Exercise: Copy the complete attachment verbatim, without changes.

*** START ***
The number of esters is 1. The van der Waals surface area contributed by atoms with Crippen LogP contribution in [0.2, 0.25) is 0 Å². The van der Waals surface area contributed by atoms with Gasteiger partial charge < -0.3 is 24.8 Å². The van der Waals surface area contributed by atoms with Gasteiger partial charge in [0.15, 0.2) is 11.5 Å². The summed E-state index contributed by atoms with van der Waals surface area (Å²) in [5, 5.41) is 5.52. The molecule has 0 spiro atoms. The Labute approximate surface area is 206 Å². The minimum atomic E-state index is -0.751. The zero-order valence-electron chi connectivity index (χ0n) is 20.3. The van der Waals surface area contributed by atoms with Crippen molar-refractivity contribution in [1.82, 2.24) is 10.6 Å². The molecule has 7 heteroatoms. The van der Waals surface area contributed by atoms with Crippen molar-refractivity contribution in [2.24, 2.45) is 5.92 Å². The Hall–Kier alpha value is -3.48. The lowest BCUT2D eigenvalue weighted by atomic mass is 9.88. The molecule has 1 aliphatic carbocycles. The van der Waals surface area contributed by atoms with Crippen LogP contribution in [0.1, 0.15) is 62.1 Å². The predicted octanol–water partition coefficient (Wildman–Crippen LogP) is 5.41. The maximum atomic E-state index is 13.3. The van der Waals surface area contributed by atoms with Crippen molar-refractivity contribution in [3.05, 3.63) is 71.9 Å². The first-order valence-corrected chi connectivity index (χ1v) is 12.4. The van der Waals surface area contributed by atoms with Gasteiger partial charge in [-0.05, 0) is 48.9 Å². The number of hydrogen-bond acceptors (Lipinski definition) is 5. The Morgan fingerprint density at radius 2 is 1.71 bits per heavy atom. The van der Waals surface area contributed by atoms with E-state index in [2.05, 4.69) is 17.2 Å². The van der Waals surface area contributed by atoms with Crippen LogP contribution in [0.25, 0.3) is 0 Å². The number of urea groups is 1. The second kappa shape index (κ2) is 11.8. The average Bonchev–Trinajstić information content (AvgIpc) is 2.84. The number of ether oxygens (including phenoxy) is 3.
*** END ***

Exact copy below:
The number of esters is 1. The van der Waals surface area contributed by atoms with Crippen LogP contribution in [0.2, 0.25) is 0 Å². The van der Waals surface area contributed by atoms with Gasteiger partial charge < -0.3 is 24.8 Å². The van der Waals surface area contributed by atoms with Gasteiger partial charge in [0.15, 0.2) is 11.5 Å². The summed E-state index contributed by atoms with van der Waals surface area (Å²) in [5, 5.41) is 5.52. The molecule has 0 spiro atoms. The Labute approximate surface area is 206 Å². The minimum atomic E-state index is -0.751. The zero-order valence-electron chi connectivity index (χ0n) is 20.3. The van der Waals surface area contributed by atoms with Crippen molar-refractivity contribution in [1.82, 2.24) is 10.6 Å². The molecule has 7 heteroatoms. The van der Waals surface area contributed by atoms with Crippen molar-refractivity contribution in [2.24, 2.45) is 5.92 Å². The Hall–Kier alpha value is -3.48. The lowest BCUT2D eigenvalue weighted by atomic mass is 9.88. The molecule has 1 aliphatic carbocycles. The van der Waals surface area contributed by atoms with Crippen LogP contribution in [0.1, 0.15) is 62.1 Å². The predicted octanol–water partition coefficient (Wildman–Crippen LogP) is 5.41. The maximum atomic E-state index is 13.3. The van der Waals surface area contributed by atoms with Crippen molar-refractivity contribution in [3.05, 3.63) is 71.9 Å². The first-order valence-corrected chi connectivity index (χ1v) is 12.4. The van der Waals surface area contributed by atoms with Gasteiger partial charge in [-0.05, 0) is 48.9 Å². The number of hydrogen-bond acceptors (Lipinski definition) is 5. The Morgan fingerprint density at radius 2 is 1.71 bits per heavy atom. The van der Waals surface area contributed by atoms with E-state index in [2.05, 4.69) is 17.2 Å². The van der Waals surface area contributed by atoms with Crippen LogP contribution in [0.25, 0.3) is 0 Å². The number of urea groups is 1. The second kappa shape index (κ2) is 11.8. The average Bonchev–Trinajstić information content (AvgIpc) is 2.84. The number of ether oxygens (including phenoxy) is 3.